Worst Case Housing Needs Increase by 20%
7.1 million households paid more than half their income for
rent or lived in substandard housing
In a report to Congress released today, the U.S. Department of Housing and Urban Development (HUD) found that “worst case housing needs” grew by nearly 1.2 million households, or more than 20 percent, from 2007 to 2009 and by 42 percent since 2001. “Worst case housing needs” are defined as low-income households who paid more than half their monthly income for rent, lived in severely substandard housing, or both. The increase in the extent of worst case housing needs represents the largest two-year jump since HUD began reporting this segment of the rental market in 1985. Unemployment and under-employment pushed 410,000 more households into the worst case needs category accounting for more than one-third of all new cases.
HUD’s report found:
- Worst case housing needs were 7.10 million in 2009 (41 percent of very low-income renters), up from 5.91 million (37 percent). This represents more than a 20 percent increase from the number of worst case needs in 2007.
- Every racial/ethnic group experienced increases in worst case housing needs during 2007-2009 with Hispanic households having the largest increase in incidence (8 percentage points).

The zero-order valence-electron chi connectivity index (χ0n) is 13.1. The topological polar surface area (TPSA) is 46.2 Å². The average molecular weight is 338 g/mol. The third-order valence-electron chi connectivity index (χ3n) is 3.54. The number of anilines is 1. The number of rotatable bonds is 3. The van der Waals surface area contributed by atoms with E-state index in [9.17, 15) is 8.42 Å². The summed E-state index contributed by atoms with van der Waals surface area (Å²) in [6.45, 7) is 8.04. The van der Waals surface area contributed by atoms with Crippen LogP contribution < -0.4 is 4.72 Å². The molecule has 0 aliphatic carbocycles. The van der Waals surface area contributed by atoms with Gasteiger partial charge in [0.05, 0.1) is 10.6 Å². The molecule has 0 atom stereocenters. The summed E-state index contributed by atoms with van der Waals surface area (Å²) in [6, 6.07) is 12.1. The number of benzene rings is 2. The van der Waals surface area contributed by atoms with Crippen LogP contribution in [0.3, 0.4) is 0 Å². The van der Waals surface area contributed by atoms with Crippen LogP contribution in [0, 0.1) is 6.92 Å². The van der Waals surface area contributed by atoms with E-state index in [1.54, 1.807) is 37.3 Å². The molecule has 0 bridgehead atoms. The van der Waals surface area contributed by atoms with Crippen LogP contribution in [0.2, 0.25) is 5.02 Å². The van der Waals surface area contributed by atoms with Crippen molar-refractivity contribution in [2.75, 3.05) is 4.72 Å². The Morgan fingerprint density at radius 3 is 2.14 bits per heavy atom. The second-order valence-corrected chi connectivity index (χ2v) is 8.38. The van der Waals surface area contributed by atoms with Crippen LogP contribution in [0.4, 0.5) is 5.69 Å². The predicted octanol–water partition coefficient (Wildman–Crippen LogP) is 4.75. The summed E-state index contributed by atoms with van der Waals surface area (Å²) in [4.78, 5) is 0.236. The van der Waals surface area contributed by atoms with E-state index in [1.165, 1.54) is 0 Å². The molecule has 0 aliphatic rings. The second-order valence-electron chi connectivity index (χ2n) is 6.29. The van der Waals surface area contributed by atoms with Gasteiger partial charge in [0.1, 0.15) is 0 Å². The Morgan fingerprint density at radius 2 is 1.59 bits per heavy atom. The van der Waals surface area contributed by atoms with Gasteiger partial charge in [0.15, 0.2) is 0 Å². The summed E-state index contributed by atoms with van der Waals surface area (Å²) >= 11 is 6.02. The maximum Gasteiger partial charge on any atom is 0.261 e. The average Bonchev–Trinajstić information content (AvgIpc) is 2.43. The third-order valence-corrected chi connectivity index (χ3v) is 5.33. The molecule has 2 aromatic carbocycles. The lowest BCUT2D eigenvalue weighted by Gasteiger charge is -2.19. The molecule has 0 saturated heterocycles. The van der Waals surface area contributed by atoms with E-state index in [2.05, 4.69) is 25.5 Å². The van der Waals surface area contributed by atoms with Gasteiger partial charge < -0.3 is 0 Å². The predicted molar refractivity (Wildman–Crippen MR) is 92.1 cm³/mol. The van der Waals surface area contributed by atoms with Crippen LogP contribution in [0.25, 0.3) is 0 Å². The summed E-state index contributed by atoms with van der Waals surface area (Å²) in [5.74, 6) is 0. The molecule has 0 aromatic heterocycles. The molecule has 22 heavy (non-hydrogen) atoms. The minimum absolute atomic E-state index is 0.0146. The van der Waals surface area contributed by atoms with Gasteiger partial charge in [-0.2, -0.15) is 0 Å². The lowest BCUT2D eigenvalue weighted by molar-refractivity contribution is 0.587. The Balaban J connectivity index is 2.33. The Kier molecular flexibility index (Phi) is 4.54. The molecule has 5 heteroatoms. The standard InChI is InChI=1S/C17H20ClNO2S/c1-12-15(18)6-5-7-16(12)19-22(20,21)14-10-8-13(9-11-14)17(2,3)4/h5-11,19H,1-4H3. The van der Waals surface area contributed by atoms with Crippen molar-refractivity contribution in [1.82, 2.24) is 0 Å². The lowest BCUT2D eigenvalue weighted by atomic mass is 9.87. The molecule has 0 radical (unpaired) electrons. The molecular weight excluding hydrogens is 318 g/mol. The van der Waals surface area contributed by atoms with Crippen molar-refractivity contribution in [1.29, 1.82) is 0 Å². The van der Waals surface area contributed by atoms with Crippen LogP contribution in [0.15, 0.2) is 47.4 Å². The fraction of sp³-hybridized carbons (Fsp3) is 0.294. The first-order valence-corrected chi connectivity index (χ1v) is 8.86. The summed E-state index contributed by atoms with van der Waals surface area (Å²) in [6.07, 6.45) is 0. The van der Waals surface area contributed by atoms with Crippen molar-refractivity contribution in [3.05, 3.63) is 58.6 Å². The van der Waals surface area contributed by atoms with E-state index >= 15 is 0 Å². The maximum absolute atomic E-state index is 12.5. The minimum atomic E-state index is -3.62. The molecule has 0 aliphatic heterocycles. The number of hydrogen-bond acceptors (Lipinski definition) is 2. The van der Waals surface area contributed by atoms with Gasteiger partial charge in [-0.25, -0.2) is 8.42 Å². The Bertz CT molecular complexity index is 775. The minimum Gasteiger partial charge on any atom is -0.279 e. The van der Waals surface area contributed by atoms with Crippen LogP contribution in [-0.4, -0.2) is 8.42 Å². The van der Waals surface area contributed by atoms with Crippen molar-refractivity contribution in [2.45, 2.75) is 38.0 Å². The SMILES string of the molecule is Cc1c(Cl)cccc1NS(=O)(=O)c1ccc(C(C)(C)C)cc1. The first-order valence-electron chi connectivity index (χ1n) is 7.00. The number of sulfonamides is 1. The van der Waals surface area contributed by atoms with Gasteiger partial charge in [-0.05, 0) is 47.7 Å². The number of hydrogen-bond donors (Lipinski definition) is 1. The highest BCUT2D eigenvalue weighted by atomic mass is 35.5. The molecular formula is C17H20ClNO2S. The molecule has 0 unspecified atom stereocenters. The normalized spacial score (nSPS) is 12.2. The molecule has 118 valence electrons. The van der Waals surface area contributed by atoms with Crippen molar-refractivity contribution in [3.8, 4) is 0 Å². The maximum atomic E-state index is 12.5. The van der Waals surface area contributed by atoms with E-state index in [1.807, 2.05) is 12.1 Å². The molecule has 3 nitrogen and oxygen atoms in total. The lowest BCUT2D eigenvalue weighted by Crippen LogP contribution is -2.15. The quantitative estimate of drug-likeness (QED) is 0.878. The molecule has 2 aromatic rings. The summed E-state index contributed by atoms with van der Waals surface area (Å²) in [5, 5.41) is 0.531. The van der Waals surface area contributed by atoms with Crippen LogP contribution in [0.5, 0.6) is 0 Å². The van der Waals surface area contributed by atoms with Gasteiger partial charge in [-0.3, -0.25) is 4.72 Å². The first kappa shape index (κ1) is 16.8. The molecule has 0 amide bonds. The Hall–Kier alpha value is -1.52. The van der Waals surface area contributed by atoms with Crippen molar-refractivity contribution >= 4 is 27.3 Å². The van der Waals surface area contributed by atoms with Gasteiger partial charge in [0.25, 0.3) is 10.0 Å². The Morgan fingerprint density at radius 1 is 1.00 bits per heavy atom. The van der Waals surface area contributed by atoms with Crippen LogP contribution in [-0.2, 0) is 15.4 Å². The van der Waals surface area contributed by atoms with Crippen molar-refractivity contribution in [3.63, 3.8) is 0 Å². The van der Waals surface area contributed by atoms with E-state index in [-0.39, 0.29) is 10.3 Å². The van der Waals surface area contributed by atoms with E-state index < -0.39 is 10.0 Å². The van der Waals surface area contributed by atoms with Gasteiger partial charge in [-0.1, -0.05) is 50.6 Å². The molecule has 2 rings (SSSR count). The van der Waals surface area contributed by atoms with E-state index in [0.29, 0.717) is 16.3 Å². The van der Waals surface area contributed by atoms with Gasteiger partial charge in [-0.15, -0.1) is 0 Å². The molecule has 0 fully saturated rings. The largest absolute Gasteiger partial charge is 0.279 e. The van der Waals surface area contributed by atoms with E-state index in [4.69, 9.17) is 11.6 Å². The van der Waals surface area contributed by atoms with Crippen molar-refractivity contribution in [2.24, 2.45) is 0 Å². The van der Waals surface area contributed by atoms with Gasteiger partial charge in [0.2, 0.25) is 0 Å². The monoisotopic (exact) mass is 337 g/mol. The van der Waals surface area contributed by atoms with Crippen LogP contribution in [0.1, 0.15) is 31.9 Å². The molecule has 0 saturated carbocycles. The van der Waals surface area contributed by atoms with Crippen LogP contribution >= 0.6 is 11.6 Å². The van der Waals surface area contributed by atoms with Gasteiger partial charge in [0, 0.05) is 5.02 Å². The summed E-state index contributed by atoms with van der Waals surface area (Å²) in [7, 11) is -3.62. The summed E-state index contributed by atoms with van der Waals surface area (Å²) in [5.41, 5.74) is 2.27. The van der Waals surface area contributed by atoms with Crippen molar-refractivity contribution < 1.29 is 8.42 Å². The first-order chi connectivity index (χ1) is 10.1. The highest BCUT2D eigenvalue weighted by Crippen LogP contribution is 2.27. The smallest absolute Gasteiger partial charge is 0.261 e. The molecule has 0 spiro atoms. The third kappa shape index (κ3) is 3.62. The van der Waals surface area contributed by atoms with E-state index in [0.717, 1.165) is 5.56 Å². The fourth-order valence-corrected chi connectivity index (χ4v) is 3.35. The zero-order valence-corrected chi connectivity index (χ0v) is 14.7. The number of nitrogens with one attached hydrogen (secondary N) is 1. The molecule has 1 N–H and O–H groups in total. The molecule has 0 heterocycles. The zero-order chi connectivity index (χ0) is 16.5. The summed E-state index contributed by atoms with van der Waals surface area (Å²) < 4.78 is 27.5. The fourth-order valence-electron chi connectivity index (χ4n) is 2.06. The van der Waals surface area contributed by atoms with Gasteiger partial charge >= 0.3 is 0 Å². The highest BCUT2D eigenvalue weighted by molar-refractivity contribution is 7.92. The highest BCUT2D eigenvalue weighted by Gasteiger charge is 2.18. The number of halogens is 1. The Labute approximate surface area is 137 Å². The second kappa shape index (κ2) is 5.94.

- Higher income families are competing for a limited number of affordable rental units further driving down already-low vacancy rates for the lowest rent units. Only 36 of every 100 extremely low-income renters have affordable units available to them.
- Dramatic increases in worst case needs were caused by shrinking incomes as well as rent increases due to increased competition among low-income families for fewer affordable units.
- Worst case needs among renters with disabilities increased from 37.5 percent to 40.7 percent (of all very low-income renters with disabilities).
- The availability of affordable rental housing varies across regions of the country with supply most scarce in the West, where only 53 units available per 100 very low-income renter households, compared with 65 in the South, 66 in the Northeast and 87 in the Midwest.
HUD’s study, Worst Case Housing Needs 2009: A Report to Congress, one in a long-term series of reports designed to measure the scale of critical housing problems facing low-income un-assisted American renting households.
The findings are based on data from the U.S Census Bureau’s American Housing Survey conducted between May and September of 2009. This report finds a direct link between the increased numbers of worst case needs and the recent recession and related joblessness.
These worst case housing needs are defined as renters with very low incomes (below half the median in their area) who do not receive government housing assistance and who either paid more than half their monthly incomes for rent, lived in severely substandard conditions, or both. HUD’s report finds that needs cut across all regions of the country and included all racial and ethnic groups, regardless of whether they lived in cities, suburbs or rural areas. In addition, HUD concluded that large numbers of worst case needs were also found across various family types including families with children, senior citizens, and persons with disabilities.
To read the full report go to http://www.huduser.org/Publications/pdf/worstcase_HsgNeeds09.pdf